Make it a habit to check if there is decent cell phone service so you know if dialing 911 and hitting speaker is an option. Works for medical as well as miscreants situations. Have whatever means of defense you are comfortable with learning how to use and are willing to use. Fumbling with pepper spray safety nozzle or shotgun safety in the dark are both not good.

Never have a weapon that you do not know how to use and are not willing to use. This is not really the place to debate the pro and con of firearms but they are a deadly force, they are not "threats" or "deterrents" and use requires skill, knowledge, and practice. Do not consider them unless you are comfortable with that whole process. As far as I'm concerned the same applies to pepper spray, buy two and practice with one. Hornet stream spray is really effective at a fairly good distance, I think someone mentioned they take that along. Buy two, target practice with one.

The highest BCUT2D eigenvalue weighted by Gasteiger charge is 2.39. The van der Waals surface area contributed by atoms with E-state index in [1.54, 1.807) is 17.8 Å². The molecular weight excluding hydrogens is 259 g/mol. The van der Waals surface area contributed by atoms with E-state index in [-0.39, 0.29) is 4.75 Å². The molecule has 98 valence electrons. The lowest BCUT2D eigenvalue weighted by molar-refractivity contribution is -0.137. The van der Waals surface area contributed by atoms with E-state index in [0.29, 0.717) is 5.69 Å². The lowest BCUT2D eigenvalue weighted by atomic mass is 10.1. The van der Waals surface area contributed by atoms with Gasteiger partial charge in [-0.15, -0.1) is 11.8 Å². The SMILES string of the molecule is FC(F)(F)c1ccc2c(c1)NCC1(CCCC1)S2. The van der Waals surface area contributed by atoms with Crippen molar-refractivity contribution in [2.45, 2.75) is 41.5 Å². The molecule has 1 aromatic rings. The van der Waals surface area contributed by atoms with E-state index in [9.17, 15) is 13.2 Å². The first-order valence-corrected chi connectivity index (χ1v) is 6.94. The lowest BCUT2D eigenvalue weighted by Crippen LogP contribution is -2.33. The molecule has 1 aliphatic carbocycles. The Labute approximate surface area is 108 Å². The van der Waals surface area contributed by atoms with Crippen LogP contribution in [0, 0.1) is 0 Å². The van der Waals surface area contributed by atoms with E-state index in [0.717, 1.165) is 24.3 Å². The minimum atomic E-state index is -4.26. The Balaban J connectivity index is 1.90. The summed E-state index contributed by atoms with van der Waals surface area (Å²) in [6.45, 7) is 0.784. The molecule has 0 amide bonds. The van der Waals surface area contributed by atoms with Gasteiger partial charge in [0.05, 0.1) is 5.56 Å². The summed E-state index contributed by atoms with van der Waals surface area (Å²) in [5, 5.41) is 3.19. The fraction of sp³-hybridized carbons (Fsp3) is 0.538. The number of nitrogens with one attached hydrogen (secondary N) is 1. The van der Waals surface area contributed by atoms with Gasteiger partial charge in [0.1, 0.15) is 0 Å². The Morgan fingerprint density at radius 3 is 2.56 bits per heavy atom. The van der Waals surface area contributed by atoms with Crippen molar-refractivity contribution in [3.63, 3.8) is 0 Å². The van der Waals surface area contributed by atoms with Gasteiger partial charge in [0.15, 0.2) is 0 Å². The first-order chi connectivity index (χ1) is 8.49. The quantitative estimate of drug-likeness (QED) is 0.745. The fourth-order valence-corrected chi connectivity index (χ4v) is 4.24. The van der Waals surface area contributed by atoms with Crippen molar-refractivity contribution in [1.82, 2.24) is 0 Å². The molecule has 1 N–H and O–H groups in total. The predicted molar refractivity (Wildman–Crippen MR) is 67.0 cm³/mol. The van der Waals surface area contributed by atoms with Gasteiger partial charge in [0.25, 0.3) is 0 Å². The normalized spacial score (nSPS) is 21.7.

If weapons are not something you are comfortable with then sirens, air horns, whistles that will attract attention are options. Camp where there are at least a few people around to hear and you should be reasonably safe. You know I think more people probably have a medical emergency while camping than a criminal attack, don't know statistics but I know I have heard of more injuries and illness than attacks by 2 footed or 4 footed predators.
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Old 04-21-2016, 11:50 AM   #13
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As a female who regularly travels on her own I agree with Donna the reality is that the doors are pretty easy to get open no matter what lock set is on them. That little pin that Scamp uses to stop the door handle from being moved on the outside actually does work.